Tiger King fans who binged the hit
series and were left longing for more now have one more episode they can watch. At midnight Sunday, the eighth episode of Tiger King: Murder, Madness and Mayhem showed up in feeds. Called The Tiger King and I, the 40-minute episode is an aftershow, with host Joel McHale of The Soup fame talking to people from the Joe Exotic universe.
Read: CNET's interview with Joel McHale where he discusses Community and Tiger King.
The first seven episodes of the documentary series arrived on Netflix on March 20, and it's been the streaming series' No. 1 US hit ever since. The eighth episode is notably different from the others, having been filmed amid the lockdown requirements of a coronavirus pandemic. McHale appears on his couch in his Southern California home and speaks to the guests via video hookup.
"I called up Netflix and insisted on hosting a glitzy follow-up special with the highest possible production quality," McHale says in the show's early moments. "They said, 'We're going to mail you an iPhone, knock yourself out.'"
McHale speaks to a variety of people who appeared on the series, all of whom are seen in their homes appearing via video. Exotic himself is behind bars in Texas, so he's not seen. Exotic's rival, Carole Baskin, reportedly wasn't asked, but a representative said she wouldn't have participated, and big-cat trainer Doc Antle also doesn't appear.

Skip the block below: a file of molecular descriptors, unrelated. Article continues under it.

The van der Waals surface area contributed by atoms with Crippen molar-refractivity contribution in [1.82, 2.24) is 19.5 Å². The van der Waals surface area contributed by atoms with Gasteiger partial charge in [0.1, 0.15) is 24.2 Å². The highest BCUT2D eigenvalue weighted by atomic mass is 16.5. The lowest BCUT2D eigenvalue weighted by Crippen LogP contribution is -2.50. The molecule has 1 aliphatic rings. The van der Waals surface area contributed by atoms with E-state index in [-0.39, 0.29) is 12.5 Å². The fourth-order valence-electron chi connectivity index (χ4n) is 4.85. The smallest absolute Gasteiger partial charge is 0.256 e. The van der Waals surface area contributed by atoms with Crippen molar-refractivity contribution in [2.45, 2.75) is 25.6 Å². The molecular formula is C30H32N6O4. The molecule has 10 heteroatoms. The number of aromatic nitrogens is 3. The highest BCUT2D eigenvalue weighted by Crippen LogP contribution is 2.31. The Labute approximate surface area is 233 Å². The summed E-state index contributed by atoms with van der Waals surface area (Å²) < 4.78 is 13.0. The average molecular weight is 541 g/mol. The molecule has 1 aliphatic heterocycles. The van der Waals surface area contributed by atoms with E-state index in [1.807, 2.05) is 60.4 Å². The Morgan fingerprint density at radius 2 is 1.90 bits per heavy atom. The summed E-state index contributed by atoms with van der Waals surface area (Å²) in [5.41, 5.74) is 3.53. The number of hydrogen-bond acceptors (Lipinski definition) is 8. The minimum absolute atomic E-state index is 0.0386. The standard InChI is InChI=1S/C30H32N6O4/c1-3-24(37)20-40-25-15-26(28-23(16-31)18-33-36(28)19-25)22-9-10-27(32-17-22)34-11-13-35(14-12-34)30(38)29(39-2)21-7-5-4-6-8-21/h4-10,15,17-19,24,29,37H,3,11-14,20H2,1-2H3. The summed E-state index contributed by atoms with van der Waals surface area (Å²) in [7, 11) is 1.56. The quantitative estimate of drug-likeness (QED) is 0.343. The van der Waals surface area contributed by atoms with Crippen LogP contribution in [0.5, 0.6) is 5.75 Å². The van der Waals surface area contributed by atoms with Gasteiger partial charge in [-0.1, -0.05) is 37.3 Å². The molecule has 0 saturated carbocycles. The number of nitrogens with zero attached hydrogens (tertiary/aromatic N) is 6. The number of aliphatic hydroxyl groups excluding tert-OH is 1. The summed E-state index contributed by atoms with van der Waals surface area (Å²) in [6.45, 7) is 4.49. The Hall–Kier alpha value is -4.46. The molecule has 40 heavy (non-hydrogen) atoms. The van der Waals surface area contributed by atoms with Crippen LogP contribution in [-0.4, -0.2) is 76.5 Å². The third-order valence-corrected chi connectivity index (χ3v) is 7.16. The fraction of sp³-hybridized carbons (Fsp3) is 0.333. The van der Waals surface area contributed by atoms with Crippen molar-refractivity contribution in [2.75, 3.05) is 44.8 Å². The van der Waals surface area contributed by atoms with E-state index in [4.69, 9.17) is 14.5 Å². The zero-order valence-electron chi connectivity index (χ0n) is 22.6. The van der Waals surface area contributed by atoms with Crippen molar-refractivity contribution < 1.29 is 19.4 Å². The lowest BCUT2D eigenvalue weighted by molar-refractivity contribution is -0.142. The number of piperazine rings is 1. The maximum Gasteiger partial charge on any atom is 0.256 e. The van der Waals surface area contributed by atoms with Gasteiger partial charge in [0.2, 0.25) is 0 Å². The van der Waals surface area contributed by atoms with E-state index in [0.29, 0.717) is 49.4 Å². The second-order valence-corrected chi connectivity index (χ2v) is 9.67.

But zookeeper Erik Cowie, current zoo owners Jeff and Lauren Lowe, zoo manager John Reinke, animal keeper Kelci "Saff" Saffery, Joe's campaign manager Josh Dial, and Joe Exotic TV producer Rick Kirkham all show up to swap stories with McHale.
No spoilers here, but the interviewed guests appear to be pretty much as blunt as they were in the original episodes, with none of them afraid to mince words, especially when it comes to the Tiger King himself.
"This is the notoriety and fame that Joe always wanted," said Jeff Lowe. "And it's pretty ironic that now he's stuck in a cage and can't even enjoy it."
While this may be the final episode of the show, at least for now, the phenomenon that is Tiger King isn't dying down any time soon. On Saturday, Kirkham hosted a pay-per-view livestream where he spoke for two hours about his days with Joe, and said he's writing a memoir, half of which is about his life at the zoo. President Donald Trump has been asked if he'll grant Exotic a pardon, the Investigation Discovery network has announced a true-crime show about the case, and journalist Robert Moor's podcast about Exotic is being turned into a miniseries. Even Saturday Night Live's latest episode, which was shot in the various cast members homes due to the coronavirus outbreak, included numerous jokes about the series.